“It’s not easy to put yourself out there in front of the media and tell your whole life story. It’s not easy because it’s sad – sometimes very, very sad. One needs a lot of courage to even accept to address this with you...”
– Lucinne, undocumented migrant in Brussels since 2008.
How do migrants without a legal residence in Brussels perceive their representation in mainstream media? How do they defy and deconstruct stigmatising labels, such as the ones of sans papier or mensen zonder papieren, and the predominant discourse that frames them as undeserving or unwanted migrants? And how do this problematic communication of undocumented migrants and the migrants’ self-representation relate to power relations and social inequalities more broadly?
BIRMM researchers Kevin Smets and Lisa Ahenkona tried to answer all these crucial questions by giving a voice to some members of a socially marginalized group, albeit a significant one, with over 100,000 estimated undocumented migrants living in the “capital of Europe”. Indeed, they conducted a ground-breaking research project together with a group of undocumented migrants living in Brussels on the basis of a participatory action research (PAR) approach, a collaborative method that allows for the active construction of knowledge together with migrants involved in the study.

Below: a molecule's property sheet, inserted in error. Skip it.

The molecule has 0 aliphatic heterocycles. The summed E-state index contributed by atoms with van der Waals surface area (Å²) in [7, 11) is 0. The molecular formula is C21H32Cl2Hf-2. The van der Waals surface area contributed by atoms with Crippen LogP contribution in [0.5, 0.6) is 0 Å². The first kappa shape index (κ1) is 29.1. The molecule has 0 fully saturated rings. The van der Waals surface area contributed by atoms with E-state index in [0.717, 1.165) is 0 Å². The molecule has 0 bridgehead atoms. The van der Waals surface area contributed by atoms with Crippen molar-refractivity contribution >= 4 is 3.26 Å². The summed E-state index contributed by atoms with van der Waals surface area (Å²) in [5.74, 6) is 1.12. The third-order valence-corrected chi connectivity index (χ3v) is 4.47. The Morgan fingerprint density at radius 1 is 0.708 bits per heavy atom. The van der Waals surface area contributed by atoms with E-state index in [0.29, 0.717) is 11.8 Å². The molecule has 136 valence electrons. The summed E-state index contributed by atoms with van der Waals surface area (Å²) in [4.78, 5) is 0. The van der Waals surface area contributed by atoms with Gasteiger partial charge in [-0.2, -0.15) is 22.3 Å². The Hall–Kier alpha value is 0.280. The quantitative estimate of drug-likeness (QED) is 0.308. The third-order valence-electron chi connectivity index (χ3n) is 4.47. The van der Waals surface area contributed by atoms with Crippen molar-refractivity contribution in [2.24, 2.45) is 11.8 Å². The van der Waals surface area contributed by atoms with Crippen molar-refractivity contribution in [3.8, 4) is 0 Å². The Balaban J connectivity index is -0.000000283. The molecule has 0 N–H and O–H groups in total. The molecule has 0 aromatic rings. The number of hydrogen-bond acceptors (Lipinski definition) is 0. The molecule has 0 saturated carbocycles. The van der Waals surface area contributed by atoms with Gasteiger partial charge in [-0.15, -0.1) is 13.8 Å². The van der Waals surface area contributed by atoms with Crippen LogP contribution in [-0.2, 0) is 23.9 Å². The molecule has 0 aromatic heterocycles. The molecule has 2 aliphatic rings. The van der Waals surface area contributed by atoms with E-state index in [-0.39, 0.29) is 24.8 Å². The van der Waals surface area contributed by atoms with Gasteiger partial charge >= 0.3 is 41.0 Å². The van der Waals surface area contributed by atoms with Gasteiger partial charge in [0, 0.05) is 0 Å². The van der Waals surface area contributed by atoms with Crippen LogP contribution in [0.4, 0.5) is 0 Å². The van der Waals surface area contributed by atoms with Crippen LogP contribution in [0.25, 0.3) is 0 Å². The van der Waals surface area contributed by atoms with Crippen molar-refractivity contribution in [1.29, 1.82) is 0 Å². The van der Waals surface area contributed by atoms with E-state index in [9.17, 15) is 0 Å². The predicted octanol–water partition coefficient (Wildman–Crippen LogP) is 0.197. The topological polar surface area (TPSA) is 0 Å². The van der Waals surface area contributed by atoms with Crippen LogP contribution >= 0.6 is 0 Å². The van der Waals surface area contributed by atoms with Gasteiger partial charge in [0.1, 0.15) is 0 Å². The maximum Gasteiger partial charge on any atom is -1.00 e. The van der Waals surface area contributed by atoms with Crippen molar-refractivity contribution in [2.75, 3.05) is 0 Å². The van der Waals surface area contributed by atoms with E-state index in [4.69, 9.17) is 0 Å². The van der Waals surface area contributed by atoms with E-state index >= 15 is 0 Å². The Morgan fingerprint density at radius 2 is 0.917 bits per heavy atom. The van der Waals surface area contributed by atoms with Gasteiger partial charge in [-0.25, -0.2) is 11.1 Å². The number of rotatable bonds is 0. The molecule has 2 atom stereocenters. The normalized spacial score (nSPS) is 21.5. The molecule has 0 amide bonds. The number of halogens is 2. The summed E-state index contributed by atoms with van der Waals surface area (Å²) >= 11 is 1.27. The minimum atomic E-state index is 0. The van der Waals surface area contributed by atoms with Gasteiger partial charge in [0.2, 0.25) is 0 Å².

But how did they manage to offer visibility and explore the perspectives of people who are normally used to avoid public attention, as they could face incarceration or forced repatriation? Including undocumented migrants in a research project is not an easy task and they had to follow strict ethics measures and adapt to the interviewed migrants’ requests to mitigate potential risks. Despite the risks and the methodological hurdles, Kevin Smets and Lisa Ahenkona’s project led to insightful and eye-opening outcomes.
What they found out is that undocumented migrants adopt mainly three ‘counter-documentation tactics’, that is documentary practices to reverse the mainstream discourse and representation around them. Through personalization, universalization and the use of deconstruction and irony, they seek to make their personal situation more visible and tangible, to promote dignity and recognition for migrants on a global level as well as to debunk common myths and labels and show the concrete reality they live in. For example, did you know that a sans papier perceives himself as a cent papiers? This is just one way through which undocumented migrants defy the dominant narratives and ironically highlight their paralyzing and precarious living conditions.
Interested in finding out more about this research project? Then, at the link below you can find the article: https://academic.oup.com/ccc/advance-article/doi/10.1093/ccc/tcad031/72…